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The History of Kashi Cereal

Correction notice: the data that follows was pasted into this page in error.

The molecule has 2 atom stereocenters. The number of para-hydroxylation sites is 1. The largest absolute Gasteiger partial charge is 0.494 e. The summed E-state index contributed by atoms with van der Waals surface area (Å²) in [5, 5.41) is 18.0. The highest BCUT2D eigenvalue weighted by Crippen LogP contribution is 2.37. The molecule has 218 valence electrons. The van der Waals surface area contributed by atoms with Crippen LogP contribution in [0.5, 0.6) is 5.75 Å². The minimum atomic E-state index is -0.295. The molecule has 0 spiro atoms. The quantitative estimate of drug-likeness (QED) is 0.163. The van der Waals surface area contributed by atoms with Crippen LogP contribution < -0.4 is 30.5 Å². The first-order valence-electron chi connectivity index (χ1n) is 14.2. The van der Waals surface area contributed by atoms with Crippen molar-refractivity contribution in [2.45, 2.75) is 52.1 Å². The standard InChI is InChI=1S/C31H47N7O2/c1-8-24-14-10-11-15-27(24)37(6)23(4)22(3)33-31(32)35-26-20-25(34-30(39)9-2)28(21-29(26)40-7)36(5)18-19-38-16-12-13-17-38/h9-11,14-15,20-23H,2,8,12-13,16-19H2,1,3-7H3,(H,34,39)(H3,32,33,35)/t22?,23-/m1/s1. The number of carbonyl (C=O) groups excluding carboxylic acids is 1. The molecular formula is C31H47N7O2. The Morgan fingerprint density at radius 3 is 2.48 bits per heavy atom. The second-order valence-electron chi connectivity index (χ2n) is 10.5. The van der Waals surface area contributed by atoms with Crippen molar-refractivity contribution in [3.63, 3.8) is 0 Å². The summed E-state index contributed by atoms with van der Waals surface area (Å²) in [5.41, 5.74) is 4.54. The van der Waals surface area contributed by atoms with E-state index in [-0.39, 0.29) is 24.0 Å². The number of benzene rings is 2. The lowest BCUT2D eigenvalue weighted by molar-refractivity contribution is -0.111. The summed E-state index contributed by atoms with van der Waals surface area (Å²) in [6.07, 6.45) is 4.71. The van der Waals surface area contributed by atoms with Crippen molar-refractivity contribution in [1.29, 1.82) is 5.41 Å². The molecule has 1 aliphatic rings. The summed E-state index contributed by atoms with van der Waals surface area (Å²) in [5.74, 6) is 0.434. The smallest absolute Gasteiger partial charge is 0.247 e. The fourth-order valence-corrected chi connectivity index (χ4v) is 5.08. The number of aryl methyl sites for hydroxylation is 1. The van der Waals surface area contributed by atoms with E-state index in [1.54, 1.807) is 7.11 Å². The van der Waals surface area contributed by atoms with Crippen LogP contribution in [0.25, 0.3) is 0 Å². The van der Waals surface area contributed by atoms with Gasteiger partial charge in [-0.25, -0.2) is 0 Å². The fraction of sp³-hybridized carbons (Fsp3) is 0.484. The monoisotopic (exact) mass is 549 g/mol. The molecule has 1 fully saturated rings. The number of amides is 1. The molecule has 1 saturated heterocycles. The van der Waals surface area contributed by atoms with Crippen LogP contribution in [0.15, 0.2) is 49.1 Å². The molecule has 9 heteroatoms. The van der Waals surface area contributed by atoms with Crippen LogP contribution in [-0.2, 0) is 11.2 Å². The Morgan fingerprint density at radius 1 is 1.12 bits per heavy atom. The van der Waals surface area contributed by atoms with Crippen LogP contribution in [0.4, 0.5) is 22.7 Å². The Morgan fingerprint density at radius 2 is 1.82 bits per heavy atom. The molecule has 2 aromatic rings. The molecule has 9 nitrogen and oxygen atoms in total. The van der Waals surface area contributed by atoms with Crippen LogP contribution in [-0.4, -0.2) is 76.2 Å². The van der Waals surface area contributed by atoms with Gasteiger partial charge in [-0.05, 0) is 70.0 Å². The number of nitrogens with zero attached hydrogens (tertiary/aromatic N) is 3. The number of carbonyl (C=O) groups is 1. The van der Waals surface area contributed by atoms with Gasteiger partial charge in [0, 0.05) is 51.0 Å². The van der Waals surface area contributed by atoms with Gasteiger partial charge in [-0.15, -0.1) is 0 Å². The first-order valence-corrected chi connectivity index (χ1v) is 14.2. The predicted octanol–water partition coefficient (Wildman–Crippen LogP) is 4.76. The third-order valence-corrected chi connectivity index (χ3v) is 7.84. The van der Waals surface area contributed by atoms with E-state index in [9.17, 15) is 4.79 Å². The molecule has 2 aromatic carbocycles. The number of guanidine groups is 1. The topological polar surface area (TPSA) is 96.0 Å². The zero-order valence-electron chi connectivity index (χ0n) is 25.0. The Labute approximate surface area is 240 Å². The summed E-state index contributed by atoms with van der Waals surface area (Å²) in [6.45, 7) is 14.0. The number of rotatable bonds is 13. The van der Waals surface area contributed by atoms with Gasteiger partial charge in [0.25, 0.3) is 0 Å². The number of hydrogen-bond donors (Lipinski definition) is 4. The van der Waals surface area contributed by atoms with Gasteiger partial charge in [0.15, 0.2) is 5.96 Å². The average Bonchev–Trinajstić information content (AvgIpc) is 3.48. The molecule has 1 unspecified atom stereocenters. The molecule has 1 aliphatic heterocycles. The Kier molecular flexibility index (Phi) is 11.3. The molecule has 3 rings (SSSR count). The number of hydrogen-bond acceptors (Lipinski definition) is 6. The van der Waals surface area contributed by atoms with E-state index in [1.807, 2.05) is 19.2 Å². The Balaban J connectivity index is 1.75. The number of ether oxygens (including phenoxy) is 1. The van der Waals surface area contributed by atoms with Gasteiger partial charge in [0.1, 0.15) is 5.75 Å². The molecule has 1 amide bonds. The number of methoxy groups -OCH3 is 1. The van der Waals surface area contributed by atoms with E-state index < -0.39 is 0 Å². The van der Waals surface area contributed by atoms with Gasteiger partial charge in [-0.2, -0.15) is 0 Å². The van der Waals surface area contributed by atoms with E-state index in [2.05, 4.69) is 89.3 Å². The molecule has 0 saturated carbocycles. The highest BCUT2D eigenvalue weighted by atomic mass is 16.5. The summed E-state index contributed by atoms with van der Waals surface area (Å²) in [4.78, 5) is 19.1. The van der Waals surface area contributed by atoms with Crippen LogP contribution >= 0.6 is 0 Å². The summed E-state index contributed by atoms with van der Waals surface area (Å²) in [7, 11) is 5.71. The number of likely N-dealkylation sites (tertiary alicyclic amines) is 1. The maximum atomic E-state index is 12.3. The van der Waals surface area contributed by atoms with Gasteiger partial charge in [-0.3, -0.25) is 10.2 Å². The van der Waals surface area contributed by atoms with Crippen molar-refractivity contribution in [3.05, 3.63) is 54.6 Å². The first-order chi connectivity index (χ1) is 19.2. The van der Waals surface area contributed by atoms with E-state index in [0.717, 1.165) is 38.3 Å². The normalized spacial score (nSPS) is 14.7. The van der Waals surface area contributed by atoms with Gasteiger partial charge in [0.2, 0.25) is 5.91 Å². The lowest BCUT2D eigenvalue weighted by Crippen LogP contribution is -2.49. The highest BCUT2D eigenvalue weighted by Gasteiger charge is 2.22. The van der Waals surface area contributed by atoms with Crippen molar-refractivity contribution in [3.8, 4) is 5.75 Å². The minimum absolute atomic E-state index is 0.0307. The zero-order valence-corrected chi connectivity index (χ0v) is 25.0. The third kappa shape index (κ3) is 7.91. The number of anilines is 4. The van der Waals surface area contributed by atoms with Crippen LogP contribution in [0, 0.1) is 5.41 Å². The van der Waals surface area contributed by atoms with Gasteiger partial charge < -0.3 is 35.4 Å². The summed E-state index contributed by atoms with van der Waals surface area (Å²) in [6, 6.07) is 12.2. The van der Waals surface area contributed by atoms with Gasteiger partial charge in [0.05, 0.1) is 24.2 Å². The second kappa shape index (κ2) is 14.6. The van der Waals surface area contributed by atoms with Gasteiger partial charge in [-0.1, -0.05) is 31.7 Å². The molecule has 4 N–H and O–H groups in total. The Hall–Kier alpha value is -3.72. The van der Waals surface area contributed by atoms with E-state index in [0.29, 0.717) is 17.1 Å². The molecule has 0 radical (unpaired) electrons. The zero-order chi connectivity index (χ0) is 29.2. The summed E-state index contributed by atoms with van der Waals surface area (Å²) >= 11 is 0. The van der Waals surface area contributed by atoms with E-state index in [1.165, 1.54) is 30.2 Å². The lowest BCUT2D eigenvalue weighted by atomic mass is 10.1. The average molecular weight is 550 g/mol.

In the early 1980s, Philip and Gayle Tauber were living in Southern California and decided that they wanted to start a company focused on helping people eat more healthfully. They pitched their idea for a natural foods business to their bank, but were rejected for a business loan. Instead, the couple invested their life savings of $25,000 to start Kashi. The name of the business is a conglomeration of two words: Kashruth, which refers to Jewish religious dietary laws/the state of being kosher, and Kushi, which was included as a reference to Michio Kushi, an influential Japanese teacher who shared his knowledge about the macrobiotic diet with Americans in the 1960s. Kashi launched its first product in October 1983. It was a breakfast blend of seven whole grains and sesame seeds called Kashi Pilaf. However, it had to be heated for 25 minutes and initial sales were poor. Then during the 1984 Summer Olympics in Los Angeles, Kashi offered product samples, a move that helped garner them a small but loyal fanbase of athletes and health-conscious consumers. Eventually, the company rolled out their line of cereals. Kashi is especially well-known for their shredded wheat cereals and their GOLEAN line, which was recently renamed Kashi GO and was one of the first cereals to incorporate plant-based protein when it debuted roughly 20 years ago. In 2000, Kellogg’s purchased Kashi. In 2012, Kashi came under fire for their use of the term “natural.” It is not regulated by the FDA and some consumers felt it was misleading. Ultimately, the company paid out several million dollars in class action lawsuits and removed the term from their packaging along with the phase “nothing artificial.” (It’s worth noting that today, Kashi products are Non-GMO Project Verified.) In 2016, Kashi announced a new collaborative effort to support farmers making the time-consuming and expensive transition to organic agriculture. Kashi worked with the organic certifier Quality Assurance International (QAI) to develop a new protocol called Certified Transitional, then purchased the first crop of Certified Transitional ingredients (a hard red winter wheat, which the company used to make a shredded wheat cereal). Today, Kashi is still a significant presence in health foods aisles all across the country and its cereals and other products have many loyal fans.

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